Continued from Part Two…
In recent years you’ve also been performing and recording with a baritone guitar. From your point of view, what is the appeal of that instrument?
When I was playing violin, I used to love the sound of the viola. There was just something about that, just having a little bit lower range. That different sound appealed to me. It’s the same as the difference between an oboe and and English horn, or an alto clarinet to a regular clarinet; it’s in a different register.
After a period of real innovation in jazz and progressive music, especially fusion, those genres went into commercial decline in the 1980s. “Smooth jazz” became popular. And with the a few notable exceptions, progressive music receded from the mainstream view. Why do you think that happened?
I don’t know why it happened, actually; I really don’t. I suppose it had to do with record companies and radio stations … specifically radio stations. I could never get a radio station to play my music; it was extremely rare to find or to hear anything that I’d done on the radio. Whereas you could turn on a jazz station and listen to music that’s not really jazz. To me it’s muzak.
When you were making solo albums, did you find yourself subject to commercial pressures?
Sometimes, but that was mainly due to the labels. For example, Warner Brothers [the label that released Road Games] was a nightmare, and I was glad when that was over. But Bill Hein was the guy who ran the company when I was working with Enigma; he was a very, very clever guy, and he was also very open-minded. He would never say, “We want you to do this,” or “Can’t you do this?” He’d just leave me alone.
I think that the people who were in charge of the label were a key factor, because I didn’t get pressure about anything. Bill would never pressure me because I was late with a record, which I always was. I never did a record on time. But it didn’t worry me if it didn’t worry them, because for me, it’s done when it’s done. If I don’t like it, it doesn’t appear.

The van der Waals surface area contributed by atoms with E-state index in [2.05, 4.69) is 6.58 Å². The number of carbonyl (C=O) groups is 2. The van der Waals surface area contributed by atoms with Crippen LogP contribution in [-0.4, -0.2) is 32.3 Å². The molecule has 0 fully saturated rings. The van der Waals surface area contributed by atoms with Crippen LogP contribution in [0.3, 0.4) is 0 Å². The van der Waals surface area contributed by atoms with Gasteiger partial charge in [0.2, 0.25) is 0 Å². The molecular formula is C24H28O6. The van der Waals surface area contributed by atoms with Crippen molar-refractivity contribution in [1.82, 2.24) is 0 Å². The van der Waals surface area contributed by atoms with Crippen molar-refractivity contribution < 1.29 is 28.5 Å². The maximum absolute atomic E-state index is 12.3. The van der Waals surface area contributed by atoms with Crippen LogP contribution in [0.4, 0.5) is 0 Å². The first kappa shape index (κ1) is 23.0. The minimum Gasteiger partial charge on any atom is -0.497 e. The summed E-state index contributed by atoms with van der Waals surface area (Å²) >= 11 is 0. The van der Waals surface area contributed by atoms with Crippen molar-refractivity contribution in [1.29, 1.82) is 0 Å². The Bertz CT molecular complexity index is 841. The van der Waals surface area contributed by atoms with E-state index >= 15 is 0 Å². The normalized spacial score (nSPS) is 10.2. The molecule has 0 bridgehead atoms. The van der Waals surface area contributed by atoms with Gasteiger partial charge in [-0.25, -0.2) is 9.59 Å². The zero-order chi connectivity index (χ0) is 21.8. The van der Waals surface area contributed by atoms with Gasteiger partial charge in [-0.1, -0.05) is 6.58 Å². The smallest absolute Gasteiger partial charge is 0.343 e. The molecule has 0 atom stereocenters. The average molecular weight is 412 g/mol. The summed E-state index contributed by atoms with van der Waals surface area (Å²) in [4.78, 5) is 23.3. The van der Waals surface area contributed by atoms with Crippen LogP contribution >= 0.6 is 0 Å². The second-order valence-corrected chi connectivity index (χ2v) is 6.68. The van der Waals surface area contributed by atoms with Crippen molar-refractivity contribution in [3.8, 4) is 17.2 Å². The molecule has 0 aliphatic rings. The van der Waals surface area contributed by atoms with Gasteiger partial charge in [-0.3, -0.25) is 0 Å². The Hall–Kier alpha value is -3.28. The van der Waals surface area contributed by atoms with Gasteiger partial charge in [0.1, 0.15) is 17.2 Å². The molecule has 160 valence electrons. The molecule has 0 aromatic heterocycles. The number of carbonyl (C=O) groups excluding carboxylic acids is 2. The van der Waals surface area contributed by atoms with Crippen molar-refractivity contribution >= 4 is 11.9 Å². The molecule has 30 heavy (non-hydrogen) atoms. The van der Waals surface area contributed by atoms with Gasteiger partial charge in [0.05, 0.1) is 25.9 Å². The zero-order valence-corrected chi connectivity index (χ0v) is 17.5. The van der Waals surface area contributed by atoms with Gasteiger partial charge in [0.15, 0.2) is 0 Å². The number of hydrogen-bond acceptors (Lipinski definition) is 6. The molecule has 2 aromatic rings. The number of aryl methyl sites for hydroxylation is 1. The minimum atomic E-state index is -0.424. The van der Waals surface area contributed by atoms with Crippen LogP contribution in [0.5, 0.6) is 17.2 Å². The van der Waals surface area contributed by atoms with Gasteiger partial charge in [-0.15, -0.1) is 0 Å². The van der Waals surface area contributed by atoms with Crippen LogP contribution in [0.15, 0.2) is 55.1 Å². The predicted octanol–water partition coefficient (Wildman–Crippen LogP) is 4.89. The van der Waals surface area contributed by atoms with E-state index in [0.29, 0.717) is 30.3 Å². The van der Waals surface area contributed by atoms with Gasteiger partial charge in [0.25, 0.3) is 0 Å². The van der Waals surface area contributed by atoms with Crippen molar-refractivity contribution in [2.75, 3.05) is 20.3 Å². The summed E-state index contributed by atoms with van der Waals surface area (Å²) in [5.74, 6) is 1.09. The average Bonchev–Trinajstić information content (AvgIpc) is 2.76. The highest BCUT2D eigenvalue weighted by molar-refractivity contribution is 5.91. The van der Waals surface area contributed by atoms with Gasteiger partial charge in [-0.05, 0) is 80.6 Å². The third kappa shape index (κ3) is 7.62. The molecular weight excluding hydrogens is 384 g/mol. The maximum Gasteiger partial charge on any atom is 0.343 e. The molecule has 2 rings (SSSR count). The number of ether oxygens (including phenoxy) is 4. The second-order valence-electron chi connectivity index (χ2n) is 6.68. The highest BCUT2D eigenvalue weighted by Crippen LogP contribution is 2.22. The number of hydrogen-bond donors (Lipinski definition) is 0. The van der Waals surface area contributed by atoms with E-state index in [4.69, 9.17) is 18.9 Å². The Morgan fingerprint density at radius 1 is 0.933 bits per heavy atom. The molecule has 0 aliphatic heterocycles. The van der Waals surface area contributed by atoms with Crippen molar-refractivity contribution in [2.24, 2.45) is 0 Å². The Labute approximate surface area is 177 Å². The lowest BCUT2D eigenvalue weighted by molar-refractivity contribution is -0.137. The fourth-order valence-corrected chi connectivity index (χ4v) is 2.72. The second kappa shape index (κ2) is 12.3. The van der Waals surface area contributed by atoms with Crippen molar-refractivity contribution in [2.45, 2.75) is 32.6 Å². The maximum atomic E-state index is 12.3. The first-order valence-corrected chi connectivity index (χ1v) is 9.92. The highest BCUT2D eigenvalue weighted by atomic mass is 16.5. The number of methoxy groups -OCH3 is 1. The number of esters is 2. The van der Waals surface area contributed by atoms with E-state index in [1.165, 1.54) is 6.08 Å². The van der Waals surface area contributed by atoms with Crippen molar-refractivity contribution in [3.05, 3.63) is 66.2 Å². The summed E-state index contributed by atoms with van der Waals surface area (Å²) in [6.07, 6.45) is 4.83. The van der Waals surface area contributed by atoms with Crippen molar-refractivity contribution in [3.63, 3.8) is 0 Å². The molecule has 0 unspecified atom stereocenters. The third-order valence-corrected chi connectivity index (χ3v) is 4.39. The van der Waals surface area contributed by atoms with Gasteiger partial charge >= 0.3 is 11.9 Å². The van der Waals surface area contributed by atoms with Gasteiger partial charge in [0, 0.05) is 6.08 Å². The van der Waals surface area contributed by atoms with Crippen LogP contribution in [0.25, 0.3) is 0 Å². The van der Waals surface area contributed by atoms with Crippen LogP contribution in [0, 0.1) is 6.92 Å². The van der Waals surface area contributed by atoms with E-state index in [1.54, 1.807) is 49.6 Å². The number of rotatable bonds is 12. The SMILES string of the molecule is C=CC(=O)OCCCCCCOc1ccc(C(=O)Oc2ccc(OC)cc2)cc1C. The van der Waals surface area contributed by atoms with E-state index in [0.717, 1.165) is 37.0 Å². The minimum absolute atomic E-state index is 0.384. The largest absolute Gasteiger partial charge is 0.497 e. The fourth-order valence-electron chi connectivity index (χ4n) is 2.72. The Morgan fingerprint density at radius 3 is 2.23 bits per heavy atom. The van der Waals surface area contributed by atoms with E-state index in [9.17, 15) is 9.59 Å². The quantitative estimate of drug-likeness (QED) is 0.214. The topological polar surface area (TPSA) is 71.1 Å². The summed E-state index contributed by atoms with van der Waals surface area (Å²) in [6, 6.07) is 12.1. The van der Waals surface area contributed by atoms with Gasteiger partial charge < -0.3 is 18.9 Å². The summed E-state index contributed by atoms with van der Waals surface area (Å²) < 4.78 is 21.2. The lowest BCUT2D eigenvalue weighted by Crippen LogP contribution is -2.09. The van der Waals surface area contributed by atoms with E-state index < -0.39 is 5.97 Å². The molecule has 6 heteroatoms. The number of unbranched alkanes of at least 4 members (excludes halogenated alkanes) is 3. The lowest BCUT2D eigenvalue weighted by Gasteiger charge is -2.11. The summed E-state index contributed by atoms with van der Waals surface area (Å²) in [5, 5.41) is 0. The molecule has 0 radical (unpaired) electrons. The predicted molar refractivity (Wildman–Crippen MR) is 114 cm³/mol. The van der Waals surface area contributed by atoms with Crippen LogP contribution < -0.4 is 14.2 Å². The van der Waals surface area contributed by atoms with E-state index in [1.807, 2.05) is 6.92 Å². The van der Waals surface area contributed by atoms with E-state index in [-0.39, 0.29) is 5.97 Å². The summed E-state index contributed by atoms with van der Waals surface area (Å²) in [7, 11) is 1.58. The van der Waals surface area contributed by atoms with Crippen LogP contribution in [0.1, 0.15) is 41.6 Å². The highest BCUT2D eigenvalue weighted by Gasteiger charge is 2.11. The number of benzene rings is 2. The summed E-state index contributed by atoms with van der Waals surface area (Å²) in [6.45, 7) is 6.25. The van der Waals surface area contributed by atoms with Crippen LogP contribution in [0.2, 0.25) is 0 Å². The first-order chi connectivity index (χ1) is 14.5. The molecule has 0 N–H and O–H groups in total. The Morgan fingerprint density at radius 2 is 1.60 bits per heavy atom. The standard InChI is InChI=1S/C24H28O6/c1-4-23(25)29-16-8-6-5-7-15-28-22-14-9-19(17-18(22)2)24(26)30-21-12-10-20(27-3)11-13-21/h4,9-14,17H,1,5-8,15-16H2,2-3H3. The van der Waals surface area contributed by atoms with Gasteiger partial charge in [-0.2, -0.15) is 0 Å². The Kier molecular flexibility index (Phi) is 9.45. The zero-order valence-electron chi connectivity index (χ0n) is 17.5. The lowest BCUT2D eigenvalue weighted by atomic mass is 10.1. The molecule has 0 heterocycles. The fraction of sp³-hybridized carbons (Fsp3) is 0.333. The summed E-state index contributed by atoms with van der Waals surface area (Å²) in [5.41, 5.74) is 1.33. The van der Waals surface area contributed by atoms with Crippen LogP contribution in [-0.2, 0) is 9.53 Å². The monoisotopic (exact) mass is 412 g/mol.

To what degree is the music on your studio albums the product of careful composition and arrangement, and to what extent is it the product of improvisation giving way to creation?
When I write a piece of music, I start with just the composition itself. And I don’t worry about how difficult it might be to play solos over, or anything like that. I just let the composition go where I think it should go. And then I leave sections open for the soloist or whomever, to give them some space to play. I never wrote a composition that was just specifically for improvisation alone. Or if I did, I don’t remember what it was! I like the music to be dense harmony-wise, and then transformed. It works for me, anyway.
Some artists will put out an album that’s simply the latest issue of what they’re doing, as opposed to a cohesive work. Generally speaking, when you’re making an album, is there a kind of unifying concept at work?
The way it’s worked out for me is that I tend to write tunes around the personality of the band that I’m working with currently. For example, when I was playing with Dave Carpenter and Gary Novak, that band was considerably softer than, say, Hard Hat Area which was more aggressive.
But that was intended by the players. On one of the new albums I’m working on now, I recorded the same song twice, just so people could hear how much the music changed being played by different people. I did a tune with Gary Husband and Jimmy Johnson, and then I did the same exact piece of music with Ernest Tibbs and Joel Taylor. And aside from the melody, you wouldn’t even know it was the same tune! It’s quite remarkable how it changes.
They’re free to interpret it in their own way, and that’s always worked for me. Each member of the band can enjoy himself a little bit more, and get a little bit more of what it is that they do into the project. That’s what I learned from Tony Williams: Leave people alone, unless it’s something specific in a certain section that you want to hear.
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